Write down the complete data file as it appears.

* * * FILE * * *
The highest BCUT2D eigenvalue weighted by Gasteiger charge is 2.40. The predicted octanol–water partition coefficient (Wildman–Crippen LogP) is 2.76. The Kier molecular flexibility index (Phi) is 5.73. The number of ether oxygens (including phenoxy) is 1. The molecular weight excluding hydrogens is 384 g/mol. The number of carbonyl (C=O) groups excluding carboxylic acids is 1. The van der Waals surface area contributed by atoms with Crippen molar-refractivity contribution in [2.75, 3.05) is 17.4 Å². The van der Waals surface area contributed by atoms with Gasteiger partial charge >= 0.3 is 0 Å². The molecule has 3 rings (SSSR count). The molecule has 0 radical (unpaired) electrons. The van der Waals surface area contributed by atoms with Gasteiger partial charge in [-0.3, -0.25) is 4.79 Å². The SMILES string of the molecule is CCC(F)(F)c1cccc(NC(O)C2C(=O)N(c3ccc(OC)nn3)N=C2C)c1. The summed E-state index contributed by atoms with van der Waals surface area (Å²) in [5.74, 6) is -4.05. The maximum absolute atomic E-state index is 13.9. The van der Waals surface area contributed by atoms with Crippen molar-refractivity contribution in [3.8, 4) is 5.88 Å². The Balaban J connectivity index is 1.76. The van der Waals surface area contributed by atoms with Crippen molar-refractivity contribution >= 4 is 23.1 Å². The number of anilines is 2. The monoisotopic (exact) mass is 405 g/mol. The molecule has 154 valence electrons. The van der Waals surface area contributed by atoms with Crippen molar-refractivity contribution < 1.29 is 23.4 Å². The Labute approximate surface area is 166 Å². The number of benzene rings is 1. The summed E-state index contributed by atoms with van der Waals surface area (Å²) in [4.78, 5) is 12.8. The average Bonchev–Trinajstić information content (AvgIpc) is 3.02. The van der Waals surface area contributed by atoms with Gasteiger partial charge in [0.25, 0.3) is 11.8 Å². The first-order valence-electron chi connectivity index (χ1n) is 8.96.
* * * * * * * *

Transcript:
The highest BCUT2D eigenvalue weighted by Gasteiger charge is 2.40. The predicted octanol–water partition coefficient (Wildman–Crippen LogP) is 2.76. The Kier molecular flexibility index (Phi) is 5.73. The number of ether oxygens (including phenoxy) is 1. The molecular weight excluding hydrogens is 384 g/mol. The number of carbonyl (C=O) groups excluding carboxylic acids is 1. The van der Waals surface area contributed by atoms with Crippen molar-refractivity contribution in [2.75, 3.05) is 17.4 Å². The van der Waals surface area contributed by atoms with Gasteiger partial charge >= 0.3 is 0 Å². The molecule has 3 rings (SSSR count). The molecule has 0 radical (unpaired) electrons. The van der Waals surface area contributed by atoms with Gasteiger partial charge in [-0.3, -0.25) is 4.79 Å². The SMILES string of the molecule is CCC(F)(F)c1cccc(NC(O)C2C(=O)N(c3ccc(OC)nn3)N=C2C)c1. The summed E-state index contributed by atoms with van der Waals surface area (Å²) in [5.74, 6) is -4.05. The maximum absolute atomic E-state index is 13.9. The van der Waals surface area contributed by atoms with Crippen molar-refractivity contribution in [3.8, 4) is 5.88 Å². The Balaban J connectivity index is 1.76. The van der Waals surface area contributed by atoms with Crippen molar-refractivity contribution >= 4 is 23.1 Å². The number of anilines is 2. The monoisotopic (exact) mass is 405 g/mol. The molecule has 154 valence electrons. The van der Waals surface area contributed by atoms with Crippen molar-refractivity contribution < 1.29 is 23.4 Å². The Labute approximate surface area is 166 Å². The number of benzene rings is 1. The summed E-state index contributed by atoms with van der Waals surface area (Å²) in [4.78, 5) is 12.8. The average Bonchev–Trinajstić information content (AvgIpc) is 3.02. The van der Waals surface area contributed by atoms with Gasteiger partial charge in [0.25, 0.3) is 11.8 Å². The first-order valence-electron chi connectivity index (χ1n) is 8.96.